High Time

( 1 )

Editorial Reviews

All Music Guide - Mark Deming
MC5 were nearing the end of their long and bumpy trail when they cut High Time in 1971, and it was widely ignored upon initial release. While it lacks the flame-thrower energy and "off the man!" politics of Kick Out the Jams or the frantic pace and "AM Radio of the People" sound of Back in the USA, High Time sounds like MC5's relative equivalent to the Velvet Underground's Loaded, their last and most accessible album, but still highly idiosyncratic and full of well-written, solidly played tunes. Fred Smith's "Sister Anne" and "Skunk Sonically Speaking" bookend the album with a pair of smart, solidly performed hard rockers bolstered by fine horn charts, and Wayne Kramer's ...
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Editorial Reviews

All Music Guide - Mark Deming
MC5 were nearing the end of their long and bumpy trail when they cut High Time in 1971, and it was widely ignored upon initial release. While it lacks the flame-thrower energy and "off the man!" politics of Kick Out the Jams or the frantic pace and "AM Radio of the People" sound of Back in the USA, High Time sounds like MC5's relative equivalent to the Velvet Underground's Loaded, their last and most accessible album, but still highly idiosyncratic and full of well-written, solidly played tunes. Fred Smith's "Sister Anne" and "Skunk Sonically Speaking" bookend the album with a pair of smart, solidly performed hard rockers bolstered by fine horn charts, and Wayne Kramer's "Poison" ranks with the best songs he brought to the band he later revived it for his solo album The Hard Stuff. For a group that was apparently on the verge of collapse, MC5 approach this material with no small amount of skill and enthusiasm, and Geoffrey Haslam's production gives the band a big, punchy sound that suits them better than the lean, trebly tone of Back in the USA. It's interesting to imagine what MC5's history might have been like if High Time had been their first or second album rather than their last; while less stridently political than their other work, musically it's as uncompromising as anything they ever put to wax and would have given them much greater opportunities to subvert America's youth if the kids had ever had the chance to hear it.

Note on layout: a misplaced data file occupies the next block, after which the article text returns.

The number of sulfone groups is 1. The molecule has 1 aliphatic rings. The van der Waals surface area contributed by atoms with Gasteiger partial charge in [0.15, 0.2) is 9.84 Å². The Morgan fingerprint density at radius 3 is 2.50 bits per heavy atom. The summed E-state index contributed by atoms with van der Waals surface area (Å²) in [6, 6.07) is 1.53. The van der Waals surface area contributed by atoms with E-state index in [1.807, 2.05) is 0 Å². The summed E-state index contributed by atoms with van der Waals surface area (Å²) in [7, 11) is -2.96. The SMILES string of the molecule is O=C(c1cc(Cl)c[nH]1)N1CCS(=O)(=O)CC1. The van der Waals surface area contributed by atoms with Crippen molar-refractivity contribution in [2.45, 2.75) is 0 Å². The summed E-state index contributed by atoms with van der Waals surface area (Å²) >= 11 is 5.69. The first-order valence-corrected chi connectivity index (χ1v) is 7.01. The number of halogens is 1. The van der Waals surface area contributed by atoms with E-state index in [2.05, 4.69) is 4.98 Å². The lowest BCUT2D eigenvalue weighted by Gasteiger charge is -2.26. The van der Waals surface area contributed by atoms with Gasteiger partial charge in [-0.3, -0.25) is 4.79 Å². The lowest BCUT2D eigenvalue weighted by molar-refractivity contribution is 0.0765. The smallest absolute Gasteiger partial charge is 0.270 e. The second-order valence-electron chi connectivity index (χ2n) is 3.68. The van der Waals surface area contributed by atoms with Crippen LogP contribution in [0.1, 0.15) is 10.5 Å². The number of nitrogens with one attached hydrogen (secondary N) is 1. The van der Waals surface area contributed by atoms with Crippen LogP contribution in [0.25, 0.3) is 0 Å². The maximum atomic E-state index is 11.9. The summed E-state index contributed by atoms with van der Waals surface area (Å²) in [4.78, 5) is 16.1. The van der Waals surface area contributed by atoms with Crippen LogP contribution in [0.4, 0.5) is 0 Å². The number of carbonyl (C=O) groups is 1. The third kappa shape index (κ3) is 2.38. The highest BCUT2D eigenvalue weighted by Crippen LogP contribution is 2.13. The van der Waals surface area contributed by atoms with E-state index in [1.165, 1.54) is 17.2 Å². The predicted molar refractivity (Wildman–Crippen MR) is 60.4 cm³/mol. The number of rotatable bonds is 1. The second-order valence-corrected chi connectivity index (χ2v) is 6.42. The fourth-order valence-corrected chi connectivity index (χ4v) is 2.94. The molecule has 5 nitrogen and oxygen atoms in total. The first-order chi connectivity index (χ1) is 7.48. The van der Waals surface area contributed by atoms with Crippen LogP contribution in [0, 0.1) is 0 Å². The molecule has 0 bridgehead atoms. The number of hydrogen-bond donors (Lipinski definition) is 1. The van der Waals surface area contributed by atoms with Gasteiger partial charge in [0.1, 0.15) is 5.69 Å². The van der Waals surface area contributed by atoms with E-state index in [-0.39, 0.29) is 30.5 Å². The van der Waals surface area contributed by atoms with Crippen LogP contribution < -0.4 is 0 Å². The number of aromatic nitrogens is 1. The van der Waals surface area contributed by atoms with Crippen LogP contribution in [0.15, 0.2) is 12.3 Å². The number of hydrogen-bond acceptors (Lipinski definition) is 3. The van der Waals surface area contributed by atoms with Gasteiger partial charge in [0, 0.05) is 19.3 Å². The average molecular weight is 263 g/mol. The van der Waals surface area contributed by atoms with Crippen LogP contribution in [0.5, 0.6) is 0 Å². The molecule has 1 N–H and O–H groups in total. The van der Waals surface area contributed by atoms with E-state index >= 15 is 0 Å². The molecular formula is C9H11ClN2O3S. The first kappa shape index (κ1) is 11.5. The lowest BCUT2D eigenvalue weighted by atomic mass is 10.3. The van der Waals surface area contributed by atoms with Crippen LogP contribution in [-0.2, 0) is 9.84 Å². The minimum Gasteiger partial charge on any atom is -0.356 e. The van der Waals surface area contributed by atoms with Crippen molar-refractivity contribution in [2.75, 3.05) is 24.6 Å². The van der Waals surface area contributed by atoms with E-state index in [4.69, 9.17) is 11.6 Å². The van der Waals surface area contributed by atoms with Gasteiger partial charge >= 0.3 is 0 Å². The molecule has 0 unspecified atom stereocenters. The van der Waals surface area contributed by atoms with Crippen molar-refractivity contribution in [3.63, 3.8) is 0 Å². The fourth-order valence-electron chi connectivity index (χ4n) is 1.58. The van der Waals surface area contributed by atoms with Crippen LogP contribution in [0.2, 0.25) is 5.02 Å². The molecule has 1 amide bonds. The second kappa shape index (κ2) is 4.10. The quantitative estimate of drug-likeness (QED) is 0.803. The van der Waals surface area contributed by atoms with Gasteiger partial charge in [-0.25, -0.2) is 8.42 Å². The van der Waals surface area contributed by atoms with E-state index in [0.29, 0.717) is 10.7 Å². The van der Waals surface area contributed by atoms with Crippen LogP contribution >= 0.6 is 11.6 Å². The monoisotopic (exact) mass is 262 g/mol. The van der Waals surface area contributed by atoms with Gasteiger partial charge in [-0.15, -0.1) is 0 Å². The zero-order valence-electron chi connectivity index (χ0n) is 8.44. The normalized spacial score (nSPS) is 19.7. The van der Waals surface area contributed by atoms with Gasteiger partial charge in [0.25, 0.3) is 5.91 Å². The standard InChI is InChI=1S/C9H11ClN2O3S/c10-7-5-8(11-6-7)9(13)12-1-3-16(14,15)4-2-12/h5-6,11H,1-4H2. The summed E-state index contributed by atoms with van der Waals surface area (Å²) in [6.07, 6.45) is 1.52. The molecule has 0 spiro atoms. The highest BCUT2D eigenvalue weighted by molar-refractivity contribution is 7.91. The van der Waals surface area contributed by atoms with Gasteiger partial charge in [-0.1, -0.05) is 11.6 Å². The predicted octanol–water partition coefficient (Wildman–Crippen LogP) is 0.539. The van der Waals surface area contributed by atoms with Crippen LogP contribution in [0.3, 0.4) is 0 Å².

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Product Details

  • Release Date: 8/4/1992
  • Label: Rhino Mod Afw
  • UPC: 081227103422
  • Catalog Number: 71034
  • Sales rank: 66,949

Tracks

Disc 1
  1. 1 Sister Anne (7:23)
  2. 2 Baby Won't Ya (5:32)
  3. 3 Miss X (5:08)
  4. 4 Gotta Keep Movin' (3:24)
  5. 5 Future/Now (6:21)
  6. 6 Poison (3:24)
  7. 7 Over and Over (5:13)
  8. 8 Skunk (Sonicly Speaking) (5:31)
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Album Credits

Performance Credits
MC5 Primary Artist, Primary Artist
Rob Tyner Harmonica, Maracas, Vocals
Dave Morgan Percussion
Pete Kelly Piano
Wayne Kramer Guitar, Piano, Keyboards, Vocals, Background Vocals
Dan Bullock Trombone
Ellis Dee Percussion
Bobby Wayne Derminer Percussion
Marlene Driscoll Vocals
Rick Ferretti Trumpet, Saxophone
Dave Heller Percussion
Leon Henderson Saxophone, Tenor Saxophone
Joanne Hill Vocals
Larry Horton Trombone
Skip Knapp Organ
Brenda Knight Vocals
Kinki Lepew Percussion
Charles Moore Trumpet, Flugelhorn, Vocals, Background Vocals
Scott Morgan Percussion
Butch O'Brien Percussion, Bass Drums
David Oversteak Tuba
Bob Seger Percussion
Fred "Sonic" Smith Organ, Guitar, Harmonica, Keyboards, Vocals, Background Vocals
Dennis Thompson Percussion, Drums, Tambourine, Vocals
Terry Trabandt Percussion
Michael Davis Bass, Vocals, Background Vocals, Group Member
Pete Kelly Piano
Technical Credits
MC5 Audio Production
Geoffrey Haslam Producer, Audio Production
Fred "Sonic" Smith Composer
Dave Marsh Liner Notes
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Customer Reviews

Average Rating 5
( 1 )
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Sort by: Showing 1 Customer Reviews
  • Anonymous

    Posted October 1, 2010

    MC5's Best Record

    I have been enjoying this LP(now CD of course) since shortly after it was originally released in the early 70s.I still have an 8trk tape version which I used to blast in a '72 Buick Skylark with a 350 V8.The music on this recording is the aural equivalent of the engine in that car-loud,fast and rocking.All American Detroit iron at its best.High Time combines the energy and tone of Kick Out the Jams with great songwriting.Highlights include Fred Smith's tunes Sister Ann and Baby Won't Ya,Kramer's Poison and Gotta Keep Movin',penned by Dennis Thompson to showcase Fred Smith's guitar playing.In some ways this was an archetypal 70s rock record,as Miss X can be considered as a power ballad.Some folks miss the free form anarchy of Kick Out the Jams-certainly a rock classic,but in my opinion this was the MC5's best recording.I happily listen to it ''Over and Over''-pun intended!

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Sort by: Showing 1 Customer Reviews